When she met with the editorial board, Democratic candidate Ann Harris Bennett, 62, had no difficulty listing the litany of problems she saw with the current incumbent tax assessor-collector. Brandon Dudley, however, listed the solutions. Dudley currently serves as chief of staff and general counsel for state Sen. Rodney Ellis, D-Houston, and that experience in the state Legislature is apparent. A graduate of the University of Houston Law Center with a background in social work, Dudley is a regular policy wonk. He is quick to point out the ways that wealthy commercial landowners can exploit loopholes in the property appraisal system, which shifts the tax burden onto average homeowners. Dudley, 42, has even reached out to other tax assessor-collectors across the state in search of innovative ideas and best practices for the office.

Bennett has run for this office once before, and she has a firm grasp of where it is today. Dudley has a vision for the future.

The Chron is far too kind to Sumners, who wasn’t just an overly political Tax Assessor, but also a massively incompetent Tax Assessor. I mean, any random third grader in HISD would do a better job than Sumners did in his two-year reign of error. To call this a no-brainer is to greatly understate the matter.

As for the Democratic side, my interview with Brandon Dudley is here and my interview with Ann Harris Bennett is here. One suspects that the Chron would be happy to endorse a random third grader over Don Sumners in November if he manages to win the GOP primary, but they will have a tougher choice if Mike Sullivan prevails. They did slap him on the wrist for not supporting online voter registration, so that may be the fulcrum on which their decision turns for the fall. But please, Republicans, don’t make it easy on them. You know as well as the rest of us what an idiot Sumners is. Let’s not take any chances that he could get his old job back.

Interview with Brandon Dudley

Brandon Dudley

Brandon Dudley

Democrats haven’t held the Harris County Tax Assessor’s office since long-serving Tax Assessor Carl Smith passed away in 1998. They came close in 2012, as first term incumbent Mike Sullivan won a three-way race with a shade less than 49% of the vote. Two candidates are vying for the opportunity to end that losing streak. Brandon Dudley is a longtime Chief of Staff to State Sen. Rodney Ellis, where he has worked on matters of tax fairness and voting rights. As an attorney, he has worked on criminal justice reform, while having served on the City of Houston’s Planning Commission, on the Board of Directors for Houston Downtown Management District, Midtown Redevelopment Authority, and the Texas Civil Rights Project – Houston. He was also a candidate for State District Court Judge in 2010. Here’s my interview with him:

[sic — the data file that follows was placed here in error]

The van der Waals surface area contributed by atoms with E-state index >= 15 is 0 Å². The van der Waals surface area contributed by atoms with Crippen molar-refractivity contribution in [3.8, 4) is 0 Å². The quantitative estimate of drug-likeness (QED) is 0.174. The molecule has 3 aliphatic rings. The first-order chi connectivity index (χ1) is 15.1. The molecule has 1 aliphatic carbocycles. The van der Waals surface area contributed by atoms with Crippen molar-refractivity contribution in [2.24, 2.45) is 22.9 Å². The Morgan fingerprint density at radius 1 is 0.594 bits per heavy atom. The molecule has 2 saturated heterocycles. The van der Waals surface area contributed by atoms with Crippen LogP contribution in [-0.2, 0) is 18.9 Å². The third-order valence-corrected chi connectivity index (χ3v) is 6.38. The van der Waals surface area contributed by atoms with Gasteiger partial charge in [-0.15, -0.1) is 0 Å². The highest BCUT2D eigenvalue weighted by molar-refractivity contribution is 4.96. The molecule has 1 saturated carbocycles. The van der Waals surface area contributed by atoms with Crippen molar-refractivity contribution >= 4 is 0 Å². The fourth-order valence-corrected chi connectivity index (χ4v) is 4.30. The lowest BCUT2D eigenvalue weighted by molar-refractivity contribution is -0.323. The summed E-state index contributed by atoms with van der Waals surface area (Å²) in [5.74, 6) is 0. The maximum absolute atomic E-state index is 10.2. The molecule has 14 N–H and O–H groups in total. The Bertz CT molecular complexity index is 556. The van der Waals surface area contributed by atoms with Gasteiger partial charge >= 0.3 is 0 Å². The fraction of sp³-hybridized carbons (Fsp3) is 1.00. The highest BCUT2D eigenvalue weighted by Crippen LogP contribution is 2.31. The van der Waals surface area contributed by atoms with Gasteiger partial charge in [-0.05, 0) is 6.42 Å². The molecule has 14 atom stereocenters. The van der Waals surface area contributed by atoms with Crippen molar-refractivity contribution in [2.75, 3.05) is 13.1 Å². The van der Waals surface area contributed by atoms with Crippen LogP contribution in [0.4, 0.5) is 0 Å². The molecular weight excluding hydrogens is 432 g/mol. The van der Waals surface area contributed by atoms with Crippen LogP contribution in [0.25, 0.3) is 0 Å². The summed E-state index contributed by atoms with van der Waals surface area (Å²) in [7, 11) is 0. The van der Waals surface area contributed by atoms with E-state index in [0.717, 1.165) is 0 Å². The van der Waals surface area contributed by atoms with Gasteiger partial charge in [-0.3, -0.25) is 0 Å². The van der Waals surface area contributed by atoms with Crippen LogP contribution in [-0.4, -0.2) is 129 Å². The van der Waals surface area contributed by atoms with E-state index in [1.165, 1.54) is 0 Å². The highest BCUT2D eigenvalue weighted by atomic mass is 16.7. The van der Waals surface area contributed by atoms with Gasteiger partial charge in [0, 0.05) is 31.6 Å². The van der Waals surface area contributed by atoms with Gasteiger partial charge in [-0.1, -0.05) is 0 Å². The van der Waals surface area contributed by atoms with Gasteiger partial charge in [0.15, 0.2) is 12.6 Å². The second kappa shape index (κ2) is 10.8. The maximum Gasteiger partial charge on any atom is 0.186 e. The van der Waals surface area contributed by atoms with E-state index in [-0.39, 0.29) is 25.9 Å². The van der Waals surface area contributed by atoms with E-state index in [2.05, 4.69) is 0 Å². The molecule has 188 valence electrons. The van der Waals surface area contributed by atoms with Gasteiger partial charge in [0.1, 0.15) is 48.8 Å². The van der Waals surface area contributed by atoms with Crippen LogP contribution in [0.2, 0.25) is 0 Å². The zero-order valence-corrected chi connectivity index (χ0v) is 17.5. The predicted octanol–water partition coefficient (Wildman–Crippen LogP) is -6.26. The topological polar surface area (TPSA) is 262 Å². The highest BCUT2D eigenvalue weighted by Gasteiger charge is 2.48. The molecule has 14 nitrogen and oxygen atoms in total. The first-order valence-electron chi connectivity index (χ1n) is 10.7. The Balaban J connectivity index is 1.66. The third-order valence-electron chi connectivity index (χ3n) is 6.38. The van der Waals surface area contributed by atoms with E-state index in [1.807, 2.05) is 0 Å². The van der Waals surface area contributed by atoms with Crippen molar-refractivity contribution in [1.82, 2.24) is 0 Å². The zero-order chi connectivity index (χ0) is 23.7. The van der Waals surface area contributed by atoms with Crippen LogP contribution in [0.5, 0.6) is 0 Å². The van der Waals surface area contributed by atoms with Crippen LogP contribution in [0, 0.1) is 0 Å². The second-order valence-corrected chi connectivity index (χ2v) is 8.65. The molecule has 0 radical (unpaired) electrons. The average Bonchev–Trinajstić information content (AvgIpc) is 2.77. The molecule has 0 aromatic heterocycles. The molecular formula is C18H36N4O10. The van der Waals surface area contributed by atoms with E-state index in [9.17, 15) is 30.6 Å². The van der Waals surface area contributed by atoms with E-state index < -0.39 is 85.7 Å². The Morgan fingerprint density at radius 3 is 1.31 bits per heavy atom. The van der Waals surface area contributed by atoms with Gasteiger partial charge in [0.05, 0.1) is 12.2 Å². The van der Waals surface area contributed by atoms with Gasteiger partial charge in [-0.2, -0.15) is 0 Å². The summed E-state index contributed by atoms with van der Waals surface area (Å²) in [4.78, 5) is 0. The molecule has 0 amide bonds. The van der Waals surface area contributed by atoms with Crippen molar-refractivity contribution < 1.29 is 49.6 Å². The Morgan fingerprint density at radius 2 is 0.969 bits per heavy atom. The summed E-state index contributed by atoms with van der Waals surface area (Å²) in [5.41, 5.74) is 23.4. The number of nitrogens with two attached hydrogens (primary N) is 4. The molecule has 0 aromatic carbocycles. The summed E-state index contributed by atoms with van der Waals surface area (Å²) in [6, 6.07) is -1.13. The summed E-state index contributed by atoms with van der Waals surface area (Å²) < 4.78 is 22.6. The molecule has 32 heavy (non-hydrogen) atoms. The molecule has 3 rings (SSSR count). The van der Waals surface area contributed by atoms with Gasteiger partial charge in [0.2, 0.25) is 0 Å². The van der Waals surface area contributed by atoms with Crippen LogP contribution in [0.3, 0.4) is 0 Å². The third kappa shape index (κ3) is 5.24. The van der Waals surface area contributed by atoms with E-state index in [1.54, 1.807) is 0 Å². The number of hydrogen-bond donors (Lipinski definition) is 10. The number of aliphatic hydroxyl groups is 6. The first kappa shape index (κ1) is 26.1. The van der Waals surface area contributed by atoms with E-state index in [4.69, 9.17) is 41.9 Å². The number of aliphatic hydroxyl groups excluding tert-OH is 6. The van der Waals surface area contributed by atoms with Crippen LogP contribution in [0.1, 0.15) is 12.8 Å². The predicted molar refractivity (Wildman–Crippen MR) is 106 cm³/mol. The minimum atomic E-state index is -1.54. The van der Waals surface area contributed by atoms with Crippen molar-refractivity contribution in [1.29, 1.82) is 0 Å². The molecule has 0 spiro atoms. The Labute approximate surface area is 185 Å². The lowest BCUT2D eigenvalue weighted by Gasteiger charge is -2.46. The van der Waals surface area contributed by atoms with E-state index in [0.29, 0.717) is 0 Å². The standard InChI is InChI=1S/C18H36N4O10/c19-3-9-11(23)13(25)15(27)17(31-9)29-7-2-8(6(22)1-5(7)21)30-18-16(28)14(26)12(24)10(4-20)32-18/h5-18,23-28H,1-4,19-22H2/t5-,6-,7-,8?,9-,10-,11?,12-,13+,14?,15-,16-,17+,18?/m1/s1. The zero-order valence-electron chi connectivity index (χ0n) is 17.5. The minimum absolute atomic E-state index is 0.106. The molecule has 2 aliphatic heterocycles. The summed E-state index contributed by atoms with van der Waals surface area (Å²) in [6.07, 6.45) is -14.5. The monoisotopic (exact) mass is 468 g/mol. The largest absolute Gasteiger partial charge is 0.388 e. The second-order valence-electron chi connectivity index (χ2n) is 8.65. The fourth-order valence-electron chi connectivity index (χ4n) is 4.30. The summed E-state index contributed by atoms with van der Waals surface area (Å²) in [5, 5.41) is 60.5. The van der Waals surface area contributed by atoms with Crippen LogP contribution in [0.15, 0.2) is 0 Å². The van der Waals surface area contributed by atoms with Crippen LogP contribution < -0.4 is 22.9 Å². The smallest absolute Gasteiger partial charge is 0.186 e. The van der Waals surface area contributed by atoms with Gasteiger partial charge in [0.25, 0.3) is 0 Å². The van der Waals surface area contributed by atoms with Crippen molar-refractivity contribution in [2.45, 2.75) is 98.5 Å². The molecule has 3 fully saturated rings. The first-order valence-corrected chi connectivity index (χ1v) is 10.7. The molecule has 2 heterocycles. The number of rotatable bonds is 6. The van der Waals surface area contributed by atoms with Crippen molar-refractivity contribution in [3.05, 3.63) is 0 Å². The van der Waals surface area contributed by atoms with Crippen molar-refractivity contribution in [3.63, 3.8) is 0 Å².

You can see all of my interviews as well as finance reports and other information on candidates on my 2016 Election page.

Morris Overstreet to run for DA

I know we’re all still recovering from Tuesday, but the 2016 filing season is almost upon us, and the Democratic race for Harris County DA just became a contested race.

Morris Overstreet

Former appeals court judge Morris Overstreet announced Thursday that he would seek the Democratic nomination for Harris County District Attorney.

Overstreet, a former judge on the Texas Court of Criminal Appeals who has been a licensed attorney since 1975, said he wanted to bring integrity to the state’s largest DA’s office, currently helmed by Republican Devon Anderson.

“I want to instill integrity, so that the people of Harris County have public trust in the office of the district attorney,” Overstreet said. “As a trial judge and a prosecutor involving hundreds of jury trials and thousands of non-jury trials, I’ve never had any criminal conviction reversed because of any error committed by me.”